"It is a perfectly fine idea as a concept. Biking is a social community; it is fun to see where your friends are riding, how often and how fast they are going on routes you ride yourself. Most members ride safely and use the site for feedback."
z90 is offline  
Old 06-26-12, 04:35 AM
  #15  
z90
Senior Member
 
z90's Avatar
 
Join Date: Jun 2009
Location: The Path to Fredvana
Posts: 909

Bikes: Long Haul Trucker 2010 , Felt Z90 2008, Rans Rocket 2001, Specialized Hardrock 1989

Mentioned: 0 Post(s)
Tagged: 0 Thread(s)
Quoted: 2 Post(s)
Likes: 0
Liked 2 Times in 2 Posts
Originally Posted by alancommike View Post
Anything can be abused, but that doesn't mean it shouldn't exist.
He's not suggesting Strava be abolished. He's just suggesting that downhill KOM's and KOM's through high traffic areas are a bad idea. That's pretty sensible.
z90 is offline  
Old 06-26-12, 04:56 AM
  #16  
Mos6502
Elitest Murray Owner
 
Mos6502's Avatar
 
Join Date: Apr 2006
Posts: 2,660

Bikes: 1972 Columbia Tourist Expert III, Columbia Roadster

Mentioned: 0 Post(s)
Tagged: 0 Thread(s)
Quoted: 1 Post(s)
Likes: 0
Liked 3 Times in 2 Posts
They should remove speedometers from cars, it encourages racing.
Mos6502 is offline  
Old 06-26-12, 10:56 AM
  #17  
blt
Senior Member
 
Join Date: Aug 2010
Posts: 318
Mentioned: 0 Post(s)
Tagged: 0 Thread(s)
Quoted: 22 Post(s)
Likes: 0
Liked 10 Times in 8 Posts
Originally Posted by z90 View Post
He's not suggesting Strava be abolished. He's just suggesting that downhill KOM's and KOM's through high traffic areas are a bad idea. That's pretty sensible.
He may be suggesting that, but he's suggesting more that I don't agree with.

Maybe I'm far too oblivious, but I definitely can't agree with how he ends his piece. He says that one of the attorney's for Flint says that the problem is, "Before they had KOM's, Strava was not well known." He then concludes, "So Strava may be encouraging dangerous riding. But as a business model, it's working great."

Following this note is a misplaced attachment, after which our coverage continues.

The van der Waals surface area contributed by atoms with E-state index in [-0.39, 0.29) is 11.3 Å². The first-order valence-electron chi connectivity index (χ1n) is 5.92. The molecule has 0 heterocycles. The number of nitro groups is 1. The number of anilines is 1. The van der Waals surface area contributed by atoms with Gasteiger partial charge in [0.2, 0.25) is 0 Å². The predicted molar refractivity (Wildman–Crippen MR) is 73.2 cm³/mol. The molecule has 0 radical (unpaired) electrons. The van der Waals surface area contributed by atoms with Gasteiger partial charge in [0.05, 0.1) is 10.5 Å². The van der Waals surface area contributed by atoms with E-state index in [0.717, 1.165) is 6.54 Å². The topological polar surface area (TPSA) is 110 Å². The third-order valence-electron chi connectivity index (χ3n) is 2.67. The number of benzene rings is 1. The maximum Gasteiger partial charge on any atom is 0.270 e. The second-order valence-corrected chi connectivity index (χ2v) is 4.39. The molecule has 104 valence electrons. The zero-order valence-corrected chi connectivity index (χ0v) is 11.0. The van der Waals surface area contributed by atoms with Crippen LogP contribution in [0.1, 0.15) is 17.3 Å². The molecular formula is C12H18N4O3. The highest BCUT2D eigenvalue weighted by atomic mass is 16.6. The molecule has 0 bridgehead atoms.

As I say, maybe I'm far too oblivious, but I've known about Strava, I've used Strava experimentally (c'mon, Mom, I've just tried it, it isn't like I'm going to get addicted!), and I somehow missed out on KOM's. Maybe it is because I'm so darned slow compared to anyone else with times on Strava, but KOM? Not even aware of it. Nevius seems to recognize that most members ride safely and use the site for feedback, so why does he buy into the attorney trying to say that it is only the KOM's that got Strava on cyclists' radar? Why does he buy into the notion that KOM's are crucial to the business model? And further, why does he buy into the notion that downhill KOM's and KOM's through high traffic areas are crucial to the business model? Even if KOM's are a big deal to Strava, he doesn't get into the fact that generally uphill KOM's (and really, the KOM designation should be reserved for uphills) aren't dangerous (unless we're going to get into the danger of old people like me keeling over from heart failure ). If C.W. knew what he was talking about, he would at least recognize the existence of some safe KOM's.

Yes, downhill KOM's and KOM's through high traffic areas are bad ideas. If that was all he was saying, I'd fully agree. Instead, he illogically suggests that Strava's business model is based on having KOM's, and by implication, is based on having dangerous KOM's. If you take away all downhill KOM's and KOM's through high traffic areas, I don't think Strava would be less well known or used in any significant way (except to the extent it is known as a result of the lawsuit).

In the end, however, as much as Flint's death is tragic, he intentionally went as fast as he could down a steep curvy road he'd been down before, and there is no way he didn't know it was illegal and dangerous. Any negligence of Strava in failing to see the possibility of dangerous KOM's is, by comparison, nothing.
blt is offline  
Old 06-26-12, 01:57 PM